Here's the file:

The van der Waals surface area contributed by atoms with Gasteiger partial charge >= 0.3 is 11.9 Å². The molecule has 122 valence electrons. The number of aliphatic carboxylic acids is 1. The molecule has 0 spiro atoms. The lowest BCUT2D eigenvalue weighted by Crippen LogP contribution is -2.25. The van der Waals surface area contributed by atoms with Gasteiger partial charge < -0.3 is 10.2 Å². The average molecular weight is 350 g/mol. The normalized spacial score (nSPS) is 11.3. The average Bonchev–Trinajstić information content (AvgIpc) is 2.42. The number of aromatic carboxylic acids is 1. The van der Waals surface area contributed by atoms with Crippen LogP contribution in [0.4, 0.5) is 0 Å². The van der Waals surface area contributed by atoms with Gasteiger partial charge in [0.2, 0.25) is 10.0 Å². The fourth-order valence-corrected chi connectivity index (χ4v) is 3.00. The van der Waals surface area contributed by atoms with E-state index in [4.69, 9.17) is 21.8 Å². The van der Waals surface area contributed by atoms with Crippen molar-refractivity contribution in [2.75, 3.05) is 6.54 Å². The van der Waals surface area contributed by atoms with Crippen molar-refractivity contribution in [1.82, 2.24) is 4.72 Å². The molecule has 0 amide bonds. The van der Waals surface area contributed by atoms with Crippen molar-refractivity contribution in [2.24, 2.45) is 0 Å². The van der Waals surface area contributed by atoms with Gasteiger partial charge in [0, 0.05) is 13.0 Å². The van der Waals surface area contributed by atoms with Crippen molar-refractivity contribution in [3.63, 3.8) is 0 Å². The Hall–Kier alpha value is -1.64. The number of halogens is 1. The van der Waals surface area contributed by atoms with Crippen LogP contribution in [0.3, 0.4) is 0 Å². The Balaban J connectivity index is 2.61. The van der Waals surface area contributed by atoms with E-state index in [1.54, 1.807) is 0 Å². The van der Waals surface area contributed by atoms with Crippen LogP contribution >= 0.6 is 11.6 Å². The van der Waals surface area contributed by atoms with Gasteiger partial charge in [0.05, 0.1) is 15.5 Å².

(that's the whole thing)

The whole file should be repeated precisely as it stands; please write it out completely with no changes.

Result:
The van der Waals surface area contributed by atoms with Gasteiger partial charge >= 0.3 is 11.9 Å². The molecule has 122 valence electrons. The number of aliphatic carboxylic acids is 1. The molecule has 0 spiro atoms. The lowest BCUT2D eigenvalue weighted by Crippen LogP contribution is -2.25. The van der Waals surface area contributed by atoms with Gasteiger partial charge < -0.3 is 10.2 Å². The average molecular weight is 350 g/mol. The normalized spacial score (nSPS) is 11.3. The average Bonchev–Trinajstić information content (AvgIpc) is 2.42. The number of aromatic carboxylic acids is 1. The van der Waals surface area contributed by atoms with Crippen LogP contribution in [0.4, 0.5) is 0 Å². The van der Waals surface area contributed by atoms with Gasteiger partial charge in [0.2, 0.25) is 10.0 Å². The fourth-order valence-corrected chi connectivity index (χ4v) is 3.00. The van der Waals surface area contributed by atoms with E-state index in [4.69, 9.17) is 21.8 Å². The van der Waals surface area contributed by atoms with Crippen molar-refractivity contribution in [2.75, 3.05) is 6.54 Å². The van der Waals surface area contributed by atoms with Crippen molar-refractivity contribution in [1.82, 2.24) is 4.72 Å². The molecule has 0 amide bonds. The van der Waals surface area contributed by atoms with Crippen molar-refractivity contribution in [2.24, 2.45) is 0 Å². The van der Waals surface area contributed by atoms with Gasteiger partial charge in [0, 0.05) is 13.0 Å². The van der Waals surface area contributed by atoms with Crippen molar-refractivity contribution in [3.63, 3.8) is 0 Å². The Hall–Kier alpha value is -1.64. The number of halogens is 1. The van der Waals surface area contributed by atoms with Crippen LogP contribution in [0.3, 0.4) is 0 Å². The Balaban J connectivity index is 2.61. The van der Waals surface area contributed by atoms with E-state index in [1.54, 1.807) is 0 Å². The van der Waals surface area contributed by atoms with Crippen LogP contribution >= 0.6 is 11.6 Å². The van der Waals surface area contributed by atoms with Gasteiger partial charge in [0.05, 0.1) is 15.5 Å².